Letter from Europe

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[By means of which the Continental Correspondent, while he is motoring abroad, keeps in touch with the Editor.]
“Mont Ventoux has remained unchanged . . .”

Dear W. B.,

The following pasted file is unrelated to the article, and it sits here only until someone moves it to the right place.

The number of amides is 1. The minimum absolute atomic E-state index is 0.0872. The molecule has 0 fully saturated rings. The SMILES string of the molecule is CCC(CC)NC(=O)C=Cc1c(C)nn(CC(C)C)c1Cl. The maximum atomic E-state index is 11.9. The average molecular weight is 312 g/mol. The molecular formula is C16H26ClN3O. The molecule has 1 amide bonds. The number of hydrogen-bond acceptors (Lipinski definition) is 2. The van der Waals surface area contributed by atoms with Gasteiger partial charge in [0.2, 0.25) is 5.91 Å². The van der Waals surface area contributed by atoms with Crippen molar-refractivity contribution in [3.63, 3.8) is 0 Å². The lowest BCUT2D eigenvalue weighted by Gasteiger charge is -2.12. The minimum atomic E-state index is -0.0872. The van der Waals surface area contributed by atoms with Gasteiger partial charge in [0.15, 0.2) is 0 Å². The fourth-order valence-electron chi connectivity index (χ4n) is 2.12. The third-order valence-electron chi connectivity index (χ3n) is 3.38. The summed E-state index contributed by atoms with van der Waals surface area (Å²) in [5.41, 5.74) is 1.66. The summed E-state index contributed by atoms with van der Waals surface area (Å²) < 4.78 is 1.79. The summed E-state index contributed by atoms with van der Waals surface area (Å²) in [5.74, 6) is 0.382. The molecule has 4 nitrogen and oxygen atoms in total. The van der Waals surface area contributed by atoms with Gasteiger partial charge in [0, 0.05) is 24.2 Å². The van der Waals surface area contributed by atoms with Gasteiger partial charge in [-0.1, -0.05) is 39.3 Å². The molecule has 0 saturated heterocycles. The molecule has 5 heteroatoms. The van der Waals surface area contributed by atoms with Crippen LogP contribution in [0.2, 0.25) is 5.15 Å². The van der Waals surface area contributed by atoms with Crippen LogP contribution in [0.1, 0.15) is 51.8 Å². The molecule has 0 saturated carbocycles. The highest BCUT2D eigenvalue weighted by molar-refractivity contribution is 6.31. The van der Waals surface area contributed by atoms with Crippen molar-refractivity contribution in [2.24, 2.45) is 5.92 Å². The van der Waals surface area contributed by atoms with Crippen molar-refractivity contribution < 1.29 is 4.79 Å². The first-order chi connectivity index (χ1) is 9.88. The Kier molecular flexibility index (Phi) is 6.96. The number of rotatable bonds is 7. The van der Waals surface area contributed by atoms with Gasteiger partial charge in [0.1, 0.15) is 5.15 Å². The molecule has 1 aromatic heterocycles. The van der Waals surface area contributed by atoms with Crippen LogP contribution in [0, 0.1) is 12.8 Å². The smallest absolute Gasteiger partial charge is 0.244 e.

The other day I had an afternoon’s journey to make on a French Autoroute, and not being in a particular hurry I decided to make the experiment of cruising at a very controlled 80 m.p.h. to see what cars overtook me. It was most interesting, for the first thing that loomed up in the mirror was a 350SL Mercedes-Benz and shortly afterwards a 280SE went steaming by, both these German cars cruising at around the 100 m.p.h. mark. At this time of the year the Autoroutes are pretty free of traffic and I could spend most of my time on the inside lane, occasionally passing “family stuff” like Renaults and Peugeots that were doing 60-70 m.p.h., while commercial traffic was almost nonexistent, the toll charged for using the French motorways presumably not balancing the time saved over the Routes Nationale for a big lorry. As the afternoon went on a DS21 Citroën overtook me doing about 90 m.p.h. and then a BMW 2800CS went by really quickly, absolutely flat-out I would say, and it probably kept it that way until it reached Paris. A rare sight was a 2.6 Alfa Romeo and not long after that a 1750 Alfa Romeo went by, not a vintage one I am sorry to say, and finally the inevitable BMW 2002 ti ; the day would not have been complete without seeing one of them hurtling along. I find that if I cruise the E-type at over 100 m.p.h. on a European motorway there always comes the time when I see a speck in the distance ahead of me that I do not gain upon very rapidly, and when I eventually catch it up it invariably turns out to be some derivative of the BMW 2002 for they seem to thrive on being driven flat-out. On my “touring” afternoon on the Autoroute all the exotica seemed to be on the other side, heading south, such things as Dino Ferrari, Daytona Ferrari, Lamborghini Espada and Citroën SM being seen, as well as a Maserati Ghibli on tow behind a breakdown lorry; I hoped for the owner’s sake he had only run out of petrol! It was interesting that those cars which overtook me were all quality cars from honourable firms with backgrounds of racing or engineering integrity.